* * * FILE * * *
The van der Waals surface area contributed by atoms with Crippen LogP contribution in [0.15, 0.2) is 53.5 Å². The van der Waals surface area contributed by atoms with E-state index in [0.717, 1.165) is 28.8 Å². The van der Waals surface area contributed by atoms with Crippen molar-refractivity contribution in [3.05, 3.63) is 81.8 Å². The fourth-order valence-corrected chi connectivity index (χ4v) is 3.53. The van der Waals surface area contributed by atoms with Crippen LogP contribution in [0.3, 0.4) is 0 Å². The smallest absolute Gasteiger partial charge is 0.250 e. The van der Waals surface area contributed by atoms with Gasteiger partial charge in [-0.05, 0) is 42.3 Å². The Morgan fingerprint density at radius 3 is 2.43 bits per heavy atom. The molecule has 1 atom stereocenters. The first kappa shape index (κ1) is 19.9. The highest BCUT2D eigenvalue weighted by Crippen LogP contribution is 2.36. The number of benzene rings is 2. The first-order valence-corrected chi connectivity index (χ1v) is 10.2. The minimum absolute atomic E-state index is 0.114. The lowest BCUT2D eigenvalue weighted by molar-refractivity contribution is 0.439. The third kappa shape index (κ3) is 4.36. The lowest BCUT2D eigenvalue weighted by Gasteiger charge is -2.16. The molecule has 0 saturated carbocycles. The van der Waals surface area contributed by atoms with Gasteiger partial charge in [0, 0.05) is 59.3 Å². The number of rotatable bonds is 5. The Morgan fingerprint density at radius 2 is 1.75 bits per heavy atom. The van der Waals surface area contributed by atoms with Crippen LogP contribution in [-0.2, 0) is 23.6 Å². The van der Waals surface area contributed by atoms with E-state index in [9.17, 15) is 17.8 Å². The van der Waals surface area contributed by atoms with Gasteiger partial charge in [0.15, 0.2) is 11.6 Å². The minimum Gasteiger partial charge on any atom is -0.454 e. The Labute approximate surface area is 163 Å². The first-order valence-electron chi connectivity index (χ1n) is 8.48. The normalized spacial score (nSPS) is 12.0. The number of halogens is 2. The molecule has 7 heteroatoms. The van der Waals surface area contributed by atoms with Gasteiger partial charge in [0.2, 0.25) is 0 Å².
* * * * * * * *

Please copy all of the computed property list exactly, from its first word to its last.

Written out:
The van der Waals surface area contributed by atoms with Crippen LogP contribution in [0.15, 0.2) is 53.5 Å². The van der Waals surface area contributed by atoms with E-state index in [0.717, 1.165) is 28.8 Å². The van der Waals surface area contributed by atoms with Crippen molar-refractivity contribution in [3.05, 3.63) is 81.8 Å². The fourth-order valence-corrected chi connectivity index (χ4v) is 3.53. The van der Waals surface area contributed by atoms with Crippen LogP contribution in [0.3, 0.4) is 0 Å². The smallest absolute Gasteiger partial charge is 0.250 e. The van der Waals surface area contributed by atoms with Gasteiger partial charge in [-0.05, 0) is 42.3 Å². The Morgan fingerprint density at radius 3 is 2.43 bits per heavy atom. The molecule has 1 atom stereocenters. The first kappa shape index (κ1) is 19.9. The highest BCUT2D eigenvalue weighted by Crippen LogP contribution is 2.36. The number of benzene rings is 2. The first-order valence-corrected chi connectivity index (χ1v) is 10.2. The minimum absolute atomic E-state index is 0.114. The lowest BCUT2D eigenvalue weighted by molar-refractivity contribution is 0.439. The third kappa shape index (κ3) is 4.36. The lowest BCUT2D eigenvalue weighted by Gasteiger charge is -2.16. The molecule has 0 saturated carbocycles. The van der Waals surface area contributed by atoms with Gasteiger partial charge in [0, 0.05) is 59.3 Å². The number of rotatable bonds is 5. The Morgan fingerprint density at radius 2 is 1.75 bits per heavy atom. The van der Waals surface area contributed by atoms with Crippen LogP contribution in [-0.2, 0) is 23.6 Å². The van der Waals surface area contributed by atoms with E-state index in [9.17, 15) is 17.8 Å². The van der Waals surface area contributed by atoms with Gasteiger partial charge in [0.15, 0.2) is 11.6 Å². The minimum Gasteiger partial charge on any atom is -0.454 e. The Labute approximate surface area is 163 Å². The first-order valence-electron chi connectivity index (χ1n) is 8.48. The normalized spacial score (nSPS) is 12.0. The number of halogens is 2. The molecule has 7 heteroatoms. The van der Waals surface area contributed by atoms with Gasteiger partial charge in [0.2, 0.25) is 0 Å².